Applied Machinery’s HDPE Bottle and Container Washing System

Applied Machinery’s range of plastic-washing systems are designed for high-performance recovery of rigid and flexible plastics derived from a variety of sources.

The modular systems tackle HDPE bottles, PE films, PP woven bags and PET bottles.

A standout of the range is Applied’s Genox modular HDPE Bottle and Container Washing System, which is designed for ridged plastics with a wall thickness ranging from 1-25 millimetres.

The HDPE Bottle and Container washer features a wear resistant shredding system that works to maximise operating time and throughput via consistent processing.

Next, a high-speed washing system, with corresponding speed according to material type, liberates contamination for plastic flakes.

The washing tank’s under-water force-washing paddles then work to amplify washing efficiency, while mechanical and thermal drying systems reduce end product moisture.

Label separation can be achieved with advanced wind separation, while shredding and washing are set at calculated intensities to avoid over friction and material loss.

Intelligent system automation ensures that all component actions are sequenced and monitored.

The HDPE Bottle and Container Washing System features an inclined friction washer, float-sink washing tank and vertical dewatering machine, before material passes through a zig-zag classifier.

For more information contact Applied Machinery at 03 9706 8066 or visit their website here.

Melting for the Yarra: Applied Machinery

With a recent report revealing polystyrene to be the most common waste material in Victoria’s Yarra River, Daniel Fisher of Applied Machinery outlines an efficient equipment solution.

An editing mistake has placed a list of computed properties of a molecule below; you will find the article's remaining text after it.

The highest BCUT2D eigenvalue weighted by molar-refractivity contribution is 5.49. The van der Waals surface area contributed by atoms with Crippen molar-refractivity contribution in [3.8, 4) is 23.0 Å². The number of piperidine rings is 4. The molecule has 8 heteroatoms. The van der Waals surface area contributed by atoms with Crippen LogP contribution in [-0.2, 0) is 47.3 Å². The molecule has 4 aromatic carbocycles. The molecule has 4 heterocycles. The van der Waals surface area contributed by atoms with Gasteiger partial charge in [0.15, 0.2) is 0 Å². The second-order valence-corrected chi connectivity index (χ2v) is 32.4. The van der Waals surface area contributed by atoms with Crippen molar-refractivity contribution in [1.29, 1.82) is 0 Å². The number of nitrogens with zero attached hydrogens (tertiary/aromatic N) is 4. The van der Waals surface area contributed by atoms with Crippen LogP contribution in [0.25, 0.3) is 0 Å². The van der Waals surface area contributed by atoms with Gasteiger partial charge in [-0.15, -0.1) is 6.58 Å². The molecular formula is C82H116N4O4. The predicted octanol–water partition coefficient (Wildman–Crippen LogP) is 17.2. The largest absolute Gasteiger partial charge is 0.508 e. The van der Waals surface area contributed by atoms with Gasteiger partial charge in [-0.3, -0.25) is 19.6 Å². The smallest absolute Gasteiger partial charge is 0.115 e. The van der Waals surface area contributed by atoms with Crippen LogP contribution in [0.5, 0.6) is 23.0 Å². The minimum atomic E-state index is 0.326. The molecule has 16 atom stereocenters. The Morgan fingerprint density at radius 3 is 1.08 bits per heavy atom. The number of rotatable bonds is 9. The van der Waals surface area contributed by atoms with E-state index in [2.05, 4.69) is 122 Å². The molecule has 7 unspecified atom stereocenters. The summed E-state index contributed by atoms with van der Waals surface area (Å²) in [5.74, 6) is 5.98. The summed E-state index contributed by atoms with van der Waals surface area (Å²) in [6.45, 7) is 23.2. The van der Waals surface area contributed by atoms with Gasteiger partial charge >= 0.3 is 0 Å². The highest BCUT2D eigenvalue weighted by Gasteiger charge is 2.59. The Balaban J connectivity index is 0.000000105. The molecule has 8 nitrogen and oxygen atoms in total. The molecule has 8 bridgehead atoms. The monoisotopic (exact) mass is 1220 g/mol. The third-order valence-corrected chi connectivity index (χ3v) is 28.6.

Polystyrene, which can take centuries to degrade, is the most prevalent litter item in Melbourne’s Yarra River, according to a new state government report.

The plastic was found at 80 per cent of sites in the Yarra River catchment monitored in a Cleanwater Group and Yarra Riverkeepers study.

“Since 2018, polystyrene has consistently been found to be the highest littered item found on the river,” the report reads.

“Being both a light-weight and brittle material means that the ecological impacts of polystyrene, which can unfold gradually over time, can be widespread and devastating for the river and Port Phillip Bay.”

According to Expanded Polystyrene Australia, an estimated 71,000 tonnes of polystyrene is used annually, growing at a rate of five per cent each year.

Add to ubiquity the material’s notoriously difficult to recycle composition, and Australia’s natural environment has a problem.

While the situation may seem dire to some, according to Daniel Fisher of Applied Machinery, recycling solutions do exist.

First showcased in Australia at the 2019 Waste Expo Australia, Daniel says Applied’s new range of Greenmax EPS recycling machines represent a technological step forward for polystyrene recycling.

When it comes to polystyrene, Greenmax is an internationally renowned specialist. Committed to providing complete polystyrene recycling solutions, Greenmax’s densifiers have been sold in more than 70 countries across the world.

Greenmax Mars C200 hot melt machines operate via a hot melting system, with material initially crushed before heat is introduced. Following this, the liquified material is squeezed out of the machine, and once cooled, shaped into plastic ingots for resale.

“After the shredding, heating and extruding process is complete, the end product has a volume reduction ratio of up to 90:1. This has obvious storage and transport benefits, with a once difficult-to-manoeuvre product transformed into high-value, densified blocks ready for reprocessing,” Daniel says.

Greenmax Mars’ melters are suitable for all kinds of polystyrene material, Daniel says, with a competitive price point for a quality and reliable machine.